Former sheriff reflects on years behind the badge

MASON, Mich (WLNS) – He took an oath, and for five decades Gene Wriggelsworth went to work protecting his community.

These days life has settled down.

He’s been retired for two months now.

And while most people only remember his time as Ingham County Sheriff Gene’s been reflecting on a career that started much earlier than that.

And 6 News has the pictures to prove it.

The early 1960s.

Known for the Vietnam war, President John F. Kennedy and the fight for civil rights.

It was also the time high schooler Gene Wriggelsworth seriously considered a career in law enforcement.

It happened after his “wife to be” moved next door to a state police sergeant.

“He was all over me to be a state trooper and I got to thinking, you know, that doesn’t sound like a bad deal,” remembers Wriggelsworth. “And he just kept nagging me and nagging me. And the rest is history.”

And what a history it would turn out to be.

From growing up on a farm to starting out as a trooper at the Michigan State Police Flat Rock post in Wayne County.

And just months into his new career the Detroit riot happened.

“We got shot at many times, but there were snipers and bullets were bouncing off your cars but you couldn’t see where they were coming from so you couldn’t just pull out and start shooting your gun.”

Two years later he moved to the East Lansing MSP post, was eventually promoted to sergeant and started on the Metro Narcotics Squad.

Gene took to the undercover drug seller look well.

“I bought drugs off a guy in Jackson one time. I give him a wad of money and he was on his knees on the floor counting the money,” remembers Wriggelsworth. “His dog started barking and I said, “I wonder what that was.” and I reached into my pants and pulled out my gun and said “Don, you’re under arrest” and he blinked at me a couple times and said, “Gene, how could you do this to me?” And that was a compliment because I had really fooled this guy!”

Current Ingham County Sheriff Scott Wriggelsworth remembers his about his father. “Whereever the drug deals went, dad had to go. A lot of times, be had to go up to the UP. But he was an involved dad, coaching, Boy Scouts, my brothers, he did all that stuff he just wasn’t on an 8-5, Monday through Friday schedule. So that left a lot of the burden on my mom.”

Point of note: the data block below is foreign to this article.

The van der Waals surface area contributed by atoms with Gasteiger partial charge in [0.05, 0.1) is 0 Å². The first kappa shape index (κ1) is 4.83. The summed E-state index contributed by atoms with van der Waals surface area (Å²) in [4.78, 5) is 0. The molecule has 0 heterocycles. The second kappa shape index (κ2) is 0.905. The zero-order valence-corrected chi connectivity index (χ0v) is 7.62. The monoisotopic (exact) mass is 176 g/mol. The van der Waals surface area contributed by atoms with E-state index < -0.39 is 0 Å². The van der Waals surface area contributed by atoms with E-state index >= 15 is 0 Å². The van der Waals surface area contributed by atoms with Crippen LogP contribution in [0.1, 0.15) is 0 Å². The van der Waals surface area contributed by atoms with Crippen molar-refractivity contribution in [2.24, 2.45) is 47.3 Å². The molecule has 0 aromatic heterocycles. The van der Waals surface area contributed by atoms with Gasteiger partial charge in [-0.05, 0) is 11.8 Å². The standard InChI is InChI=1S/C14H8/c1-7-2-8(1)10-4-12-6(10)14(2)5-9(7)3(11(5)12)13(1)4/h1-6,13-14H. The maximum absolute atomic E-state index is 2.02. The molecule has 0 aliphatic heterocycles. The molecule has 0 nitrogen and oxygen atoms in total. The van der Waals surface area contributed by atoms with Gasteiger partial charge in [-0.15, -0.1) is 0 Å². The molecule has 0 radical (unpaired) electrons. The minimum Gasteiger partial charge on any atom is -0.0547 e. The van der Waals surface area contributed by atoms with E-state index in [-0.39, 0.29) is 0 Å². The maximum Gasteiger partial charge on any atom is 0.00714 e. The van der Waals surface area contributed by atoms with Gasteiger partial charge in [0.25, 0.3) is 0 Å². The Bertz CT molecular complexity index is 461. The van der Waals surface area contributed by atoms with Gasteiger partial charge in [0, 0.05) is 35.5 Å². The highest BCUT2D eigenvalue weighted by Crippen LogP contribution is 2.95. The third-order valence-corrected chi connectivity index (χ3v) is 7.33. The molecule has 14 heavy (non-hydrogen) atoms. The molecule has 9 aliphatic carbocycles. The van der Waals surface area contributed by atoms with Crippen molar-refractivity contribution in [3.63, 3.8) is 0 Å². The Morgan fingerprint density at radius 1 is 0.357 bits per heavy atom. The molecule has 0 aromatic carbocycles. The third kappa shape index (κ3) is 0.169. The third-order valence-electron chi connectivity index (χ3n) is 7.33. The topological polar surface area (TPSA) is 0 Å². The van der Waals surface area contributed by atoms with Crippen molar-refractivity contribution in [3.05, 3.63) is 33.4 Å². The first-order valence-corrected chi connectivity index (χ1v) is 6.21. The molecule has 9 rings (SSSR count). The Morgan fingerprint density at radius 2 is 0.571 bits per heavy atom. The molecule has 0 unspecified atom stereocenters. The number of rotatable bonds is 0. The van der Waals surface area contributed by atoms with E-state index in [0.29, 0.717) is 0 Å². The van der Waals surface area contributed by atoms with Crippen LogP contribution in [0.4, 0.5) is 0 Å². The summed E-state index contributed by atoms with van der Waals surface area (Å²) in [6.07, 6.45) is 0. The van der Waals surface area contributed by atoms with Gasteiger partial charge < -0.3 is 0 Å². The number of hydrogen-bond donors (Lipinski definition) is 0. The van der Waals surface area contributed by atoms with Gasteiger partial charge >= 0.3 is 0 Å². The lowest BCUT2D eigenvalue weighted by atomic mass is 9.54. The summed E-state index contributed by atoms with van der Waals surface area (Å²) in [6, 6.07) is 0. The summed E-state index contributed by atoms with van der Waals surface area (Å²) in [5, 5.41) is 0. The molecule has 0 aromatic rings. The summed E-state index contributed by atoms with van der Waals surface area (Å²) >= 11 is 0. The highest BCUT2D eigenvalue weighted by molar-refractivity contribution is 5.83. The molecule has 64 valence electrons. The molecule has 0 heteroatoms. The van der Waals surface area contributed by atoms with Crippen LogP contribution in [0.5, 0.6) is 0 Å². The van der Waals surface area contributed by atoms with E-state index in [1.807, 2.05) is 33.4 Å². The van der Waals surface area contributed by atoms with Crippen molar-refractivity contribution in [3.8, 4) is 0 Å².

After 14 years though, it was time for Gene to move-on from the Narcotics Unit and the Michigan State Police.

And it was then, in 1988, he decided to take a crack at the sheriff’s position in Ingham County and won.

“The Sheriff’s office was a mess. It was poorly managed, and I’m being kind,” recalls Wriggelsworth. “I took it over and I was determined to make it what it should be, a highly respected, efficient law enforcement agency. And I think I’ve done that. I never claim perfection. We certainly can improve, there’s a number of different areas where we can improve on, but, we gave it the best with that we had available to us.”

Seven terms and 28 years later, and after 50 years in law enforcement, Gene says he knew it was time to retire.

And he’d already been grooming his perfect replacement.

“This really started about 10 years ago. I announced my candidacy back in January of 2015,” Scott Wriggelsworth says. “Then we’ve been able to make this journey together and it’s been really great for me to have my dad as a mentor. He’s on speed dial if and when I have my first issue that I’ve never dealt with before. And if I need a word of advice, I know who I’m going to call.”

Gene’s retirement plans include a little bit of traveling, spending more time with his grandkids and continuing to volunteer and mentor in the community.

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